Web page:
What to do with the data

Once a camera is shut off, an officer is responsible for labeling it under one of nine categories, which include warnings, citations, calls for service, and testing or accidental activation, according to the policy.

The policy requires the department to maintain public records on the number of cameras used by the department, a daily record of cameras deployed, the total amount of recorded data and the policy itself.

Files that contain data on subjects who may have rights limiting disclosure under state law must be flagged. Such individuals include, but are not limited to, victims of criminal sexual conduct, child abuse and vulnerable adults, as well as undercover police officers and informants.

Data gathered by the cameras are presumed private — meaning it is only available to the subject of the data or with their consent — except under certain circumstances. Data is instead considered confidential, meaning it is only available to the department itself, if it is collected as part of a criminal investigation.

Data collected by the cameras may be considered public if it documents the discharge of a firearm by an officer in the course of duty, other than the killing of a sick or dangerous animal. Documentation of the use of force by an officer that results in substantial bodily harm is also public. Camera data may also be made public if the subject of a piece of data requests it, but the data is subject to redaction. Any data that documents the final disposition of a disciplinary action against a public employee is also considered public.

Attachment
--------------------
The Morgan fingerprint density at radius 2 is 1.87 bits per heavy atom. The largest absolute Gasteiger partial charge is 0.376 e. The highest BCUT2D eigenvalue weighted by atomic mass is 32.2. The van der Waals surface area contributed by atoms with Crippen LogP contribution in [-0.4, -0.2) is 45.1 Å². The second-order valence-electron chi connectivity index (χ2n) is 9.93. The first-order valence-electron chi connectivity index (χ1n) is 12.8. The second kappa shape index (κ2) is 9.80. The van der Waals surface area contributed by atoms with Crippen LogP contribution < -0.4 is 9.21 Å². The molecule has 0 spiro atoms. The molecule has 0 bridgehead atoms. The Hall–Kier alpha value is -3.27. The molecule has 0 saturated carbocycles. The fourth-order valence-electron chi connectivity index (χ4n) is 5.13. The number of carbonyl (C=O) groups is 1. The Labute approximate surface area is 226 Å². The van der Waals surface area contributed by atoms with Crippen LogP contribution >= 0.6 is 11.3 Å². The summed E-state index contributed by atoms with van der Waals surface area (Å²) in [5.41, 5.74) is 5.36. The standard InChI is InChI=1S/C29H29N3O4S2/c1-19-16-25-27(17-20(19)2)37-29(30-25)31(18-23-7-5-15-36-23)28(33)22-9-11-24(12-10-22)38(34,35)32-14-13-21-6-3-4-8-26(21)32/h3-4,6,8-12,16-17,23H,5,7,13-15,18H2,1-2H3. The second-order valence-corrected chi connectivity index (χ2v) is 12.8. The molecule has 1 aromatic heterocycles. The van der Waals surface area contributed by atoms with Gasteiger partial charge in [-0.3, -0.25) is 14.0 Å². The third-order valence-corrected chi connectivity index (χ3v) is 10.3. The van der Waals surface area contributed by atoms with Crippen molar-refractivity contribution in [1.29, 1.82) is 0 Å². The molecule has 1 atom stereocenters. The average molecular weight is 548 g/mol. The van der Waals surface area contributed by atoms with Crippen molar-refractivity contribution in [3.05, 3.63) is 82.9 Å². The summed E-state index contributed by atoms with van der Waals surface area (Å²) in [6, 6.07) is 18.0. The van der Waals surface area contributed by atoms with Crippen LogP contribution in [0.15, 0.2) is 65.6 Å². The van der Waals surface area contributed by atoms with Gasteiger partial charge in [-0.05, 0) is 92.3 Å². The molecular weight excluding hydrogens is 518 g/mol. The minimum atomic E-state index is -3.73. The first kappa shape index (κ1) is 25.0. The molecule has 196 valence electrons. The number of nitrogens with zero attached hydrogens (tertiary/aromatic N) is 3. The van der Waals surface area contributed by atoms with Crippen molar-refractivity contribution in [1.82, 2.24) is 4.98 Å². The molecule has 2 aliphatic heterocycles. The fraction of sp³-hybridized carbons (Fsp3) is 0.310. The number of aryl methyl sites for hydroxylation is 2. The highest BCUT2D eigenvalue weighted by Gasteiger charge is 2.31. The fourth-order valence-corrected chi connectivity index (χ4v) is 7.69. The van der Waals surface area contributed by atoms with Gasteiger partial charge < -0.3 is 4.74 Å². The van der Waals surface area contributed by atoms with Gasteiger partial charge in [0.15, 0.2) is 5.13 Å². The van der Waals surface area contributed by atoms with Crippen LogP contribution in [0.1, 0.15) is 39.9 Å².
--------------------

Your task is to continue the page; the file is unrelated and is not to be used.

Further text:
Anyone seeking access to data from the cameras must submit a request to the chief of police. A citizen may review the data unless it was collected during a criminal investigation, or if that data is otherwise legally prohibited from being accessed by the individual.

A copy of the data may be provided to the subject unless it is part of an active investigation. If the recording contains data on other individuals who do not consent to its release it may be redacted to omit those subjects. Data that would identify an undercover officer also would be redacted. Data that records non-undercover officers who are on duty may not be redacted.

The full version of the policy can be found on the Milaca city website ( under the police department section.